- Keep meetings productive. As the saying goes, time is money. So, of course, you should want to limit tangents and other time wasters during meetings. If you trust your team to do their job, there should be no need for micromanaging, and meetings can run swiftly.
- Know your limits. Even the kindest, most caring leader has limits. Set your boundaries and stick to them. Knowing what you will not tolerate can save everyone in the organization a lot of frustration, and keeping boundaries clear means there’s no confusion
- Find a mentor. No man is an island, as they say. The best leaders out there know when they need help, and they know where to turn to in order to get it. Nobody can know everything, so finding someone you trust for advice when things get tough can make all of the difference.
- Be emotionally aware. While many people advise keeping emotions separate from matters of business, business is ultimately about relationships between people. To make these relationships last, you need to be emotionally intelligent. When using your head to do what’s best for your program, don’t forget to have a heart.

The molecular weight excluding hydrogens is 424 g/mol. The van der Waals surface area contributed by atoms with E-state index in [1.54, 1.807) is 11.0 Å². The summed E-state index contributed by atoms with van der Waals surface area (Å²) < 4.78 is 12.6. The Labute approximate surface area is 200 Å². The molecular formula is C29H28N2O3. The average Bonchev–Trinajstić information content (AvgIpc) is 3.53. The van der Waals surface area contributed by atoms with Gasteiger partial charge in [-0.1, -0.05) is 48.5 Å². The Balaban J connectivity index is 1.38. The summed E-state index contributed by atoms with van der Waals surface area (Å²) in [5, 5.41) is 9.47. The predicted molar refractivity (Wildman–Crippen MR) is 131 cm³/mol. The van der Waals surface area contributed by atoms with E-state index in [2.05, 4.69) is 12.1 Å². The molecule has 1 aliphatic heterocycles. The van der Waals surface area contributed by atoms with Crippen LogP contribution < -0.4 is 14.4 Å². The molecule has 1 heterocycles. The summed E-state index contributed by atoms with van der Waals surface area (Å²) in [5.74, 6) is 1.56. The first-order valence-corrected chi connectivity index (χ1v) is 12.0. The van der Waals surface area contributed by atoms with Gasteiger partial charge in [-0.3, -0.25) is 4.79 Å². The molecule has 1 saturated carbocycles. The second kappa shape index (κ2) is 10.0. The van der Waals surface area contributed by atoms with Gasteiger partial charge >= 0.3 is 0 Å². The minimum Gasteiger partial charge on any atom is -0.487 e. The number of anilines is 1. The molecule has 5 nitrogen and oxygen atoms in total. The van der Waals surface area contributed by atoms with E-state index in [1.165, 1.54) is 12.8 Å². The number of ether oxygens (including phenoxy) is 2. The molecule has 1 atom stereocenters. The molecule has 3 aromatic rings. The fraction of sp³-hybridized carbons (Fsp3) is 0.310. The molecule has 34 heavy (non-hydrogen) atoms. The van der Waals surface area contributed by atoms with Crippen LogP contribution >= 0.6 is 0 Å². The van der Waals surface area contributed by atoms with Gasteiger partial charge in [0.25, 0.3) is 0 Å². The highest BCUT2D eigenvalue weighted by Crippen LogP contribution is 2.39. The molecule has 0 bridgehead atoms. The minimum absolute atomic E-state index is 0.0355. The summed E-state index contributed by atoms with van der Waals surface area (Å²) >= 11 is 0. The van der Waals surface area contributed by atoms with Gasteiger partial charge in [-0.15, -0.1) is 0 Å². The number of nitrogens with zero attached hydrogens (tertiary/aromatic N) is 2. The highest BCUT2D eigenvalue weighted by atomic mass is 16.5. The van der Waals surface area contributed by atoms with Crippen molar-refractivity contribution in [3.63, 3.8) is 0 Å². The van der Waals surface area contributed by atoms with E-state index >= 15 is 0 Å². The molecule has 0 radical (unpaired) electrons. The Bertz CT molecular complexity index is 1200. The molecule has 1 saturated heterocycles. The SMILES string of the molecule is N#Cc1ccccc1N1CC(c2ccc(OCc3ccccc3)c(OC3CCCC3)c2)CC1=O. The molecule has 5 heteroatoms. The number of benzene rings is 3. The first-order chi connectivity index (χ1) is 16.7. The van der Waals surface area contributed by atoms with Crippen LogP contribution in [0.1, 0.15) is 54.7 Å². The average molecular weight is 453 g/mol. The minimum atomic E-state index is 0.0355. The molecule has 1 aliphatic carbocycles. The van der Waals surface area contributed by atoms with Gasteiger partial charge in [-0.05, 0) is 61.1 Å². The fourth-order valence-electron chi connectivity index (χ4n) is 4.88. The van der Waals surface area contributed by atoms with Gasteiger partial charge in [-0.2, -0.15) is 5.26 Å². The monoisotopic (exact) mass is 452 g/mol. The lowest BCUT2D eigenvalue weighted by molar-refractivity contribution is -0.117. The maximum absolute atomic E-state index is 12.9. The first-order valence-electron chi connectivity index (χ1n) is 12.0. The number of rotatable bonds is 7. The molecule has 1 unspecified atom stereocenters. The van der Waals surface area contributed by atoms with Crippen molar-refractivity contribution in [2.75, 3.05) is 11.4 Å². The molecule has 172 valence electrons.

- Learn from the past. To quote an adage, those who don’t learn from the past are doomed to repeat it. History, recent and otherwise, is filled with examples of successful business models and spectacular business failures. Think about what the people you admire do well, and consider what went wrong for those who end their careers mired in scandal or disgrace. Lessons can be found everywhere.
- Never stop improving. Great leaders--indeed, great people--are constantly learning and always trying to improve themselves. There’s always something that you can work on or a new skill to master. Be sure to keep your mind open to new ideas and possibilities.
--Adapted from entrepreneur.com